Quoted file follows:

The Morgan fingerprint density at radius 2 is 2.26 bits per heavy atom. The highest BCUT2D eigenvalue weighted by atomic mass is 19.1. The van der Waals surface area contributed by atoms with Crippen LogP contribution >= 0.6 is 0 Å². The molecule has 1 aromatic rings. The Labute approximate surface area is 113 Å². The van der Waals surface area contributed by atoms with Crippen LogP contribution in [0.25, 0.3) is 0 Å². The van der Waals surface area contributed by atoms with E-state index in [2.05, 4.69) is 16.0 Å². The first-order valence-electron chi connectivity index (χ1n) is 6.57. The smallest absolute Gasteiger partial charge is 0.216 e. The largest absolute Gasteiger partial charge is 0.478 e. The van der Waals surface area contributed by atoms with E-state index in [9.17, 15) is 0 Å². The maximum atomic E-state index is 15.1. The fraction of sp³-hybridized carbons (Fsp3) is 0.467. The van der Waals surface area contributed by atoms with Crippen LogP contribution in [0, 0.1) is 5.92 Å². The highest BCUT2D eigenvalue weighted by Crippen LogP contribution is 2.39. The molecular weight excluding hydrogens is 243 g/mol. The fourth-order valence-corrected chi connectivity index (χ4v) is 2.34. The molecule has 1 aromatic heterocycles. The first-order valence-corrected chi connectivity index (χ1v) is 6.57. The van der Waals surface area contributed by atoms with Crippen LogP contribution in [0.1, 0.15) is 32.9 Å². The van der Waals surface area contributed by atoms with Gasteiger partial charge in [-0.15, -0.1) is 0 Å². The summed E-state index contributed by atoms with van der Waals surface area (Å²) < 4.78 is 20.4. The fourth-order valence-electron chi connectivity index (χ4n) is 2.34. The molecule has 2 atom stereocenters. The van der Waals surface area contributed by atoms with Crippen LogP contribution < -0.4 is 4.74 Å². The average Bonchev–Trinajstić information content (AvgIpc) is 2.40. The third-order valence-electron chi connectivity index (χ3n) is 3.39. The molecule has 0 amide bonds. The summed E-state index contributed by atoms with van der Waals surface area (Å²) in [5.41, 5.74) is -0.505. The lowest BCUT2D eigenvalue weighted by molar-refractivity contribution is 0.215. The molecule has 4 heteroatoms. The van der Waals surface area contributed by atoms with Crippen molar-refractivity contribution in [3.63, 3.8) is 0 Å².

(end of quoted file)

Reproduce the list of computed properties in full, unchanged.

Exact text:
The Morgan fingerprint density at radius 2 is 2.26 bits per heavy atom. The highest BCUT2D eigenvalue weighted by atomic mass is 19.1. The van der Waals surface area contributed by atoms with Crippen LogP contribution >= 0.6 is 0 Å². The molecule has 1 aromatic rings. The Labute approximate surface area is 113 Å². The van der Waals surface area contributed by atoms with Crippen LogP contribution in [0.25, 0.3) is 0 Å². The van der Waals surface area contributed by atoms with E-state index in [2.05, 4.69) is 16.0 Å². The first-order valence-electron chi connectivity index (χ1n) is 6.57. The smallest absolute Gasteiger partial charge is 0.216 e. The largest absolute Gasteiger partial charge is 0.478 e. The van der Waals surface area contributed by atoms with E-state index in [9.17, 15) is 0 Å². The maximum atomic E-state index is 15.1. The fraction of sp³-hybridized carbons (Fsp3) is 0.467. The van der Waals surface area contributed by atoms with Crippen LogP contribution in [0, 0.1) is 5.92 Å². The highest BCUT2D eigenvalue weighted by Crippen LogP contribution is 2.39. The molecular weight excluding hydrogens is 243 g/mol. The fourth-order valence-corrected chi connectivity index (χ4v) is 2.34. The molecule has 1 aromatic heterocycles. The first-order valence-corrected chi connectivity index (χ1v) is 6.57. The van der Waals surface area contributed by atoms with Crippen LogP contribution in [0.1, 0.15) is 32.9 Å². The van der Waals surface area contributed by atoms with Gasteiger partial charge in [-0.15, -0.1) is 0 Å². The summed E-state index contributed by atoms with van der Waals surface area (Å²) < 4.78 is 20.4. The fourth-order valence-electron chi connectivity index (χ4n) is 2.34. The molecule has 2 atom stereocenters. The van der Waals surface area contributed by atoms with Crippen LogP contribution < -0.4 is 4.74 Å². The average Bonchev–Trinajstić information content (AvgIpc) is 2.40. The third-order valence-electron chi connectivity index (χ3n) is 3.39. The molecule has 0 amide bonds. The summed E-state index contributed by atoms with van der Waals surface area (Å²) in [5.41, 5.74) is -0.505. The lowest BCUT2D eigenvalue weighted by molar-refractivity contribution is 0.215. The molecule has 4 heteroatoms. The van der Waals surface area contributed by atoms with Crippen molar-refractivity contribution in [3.63, 3.8) is 0 Å².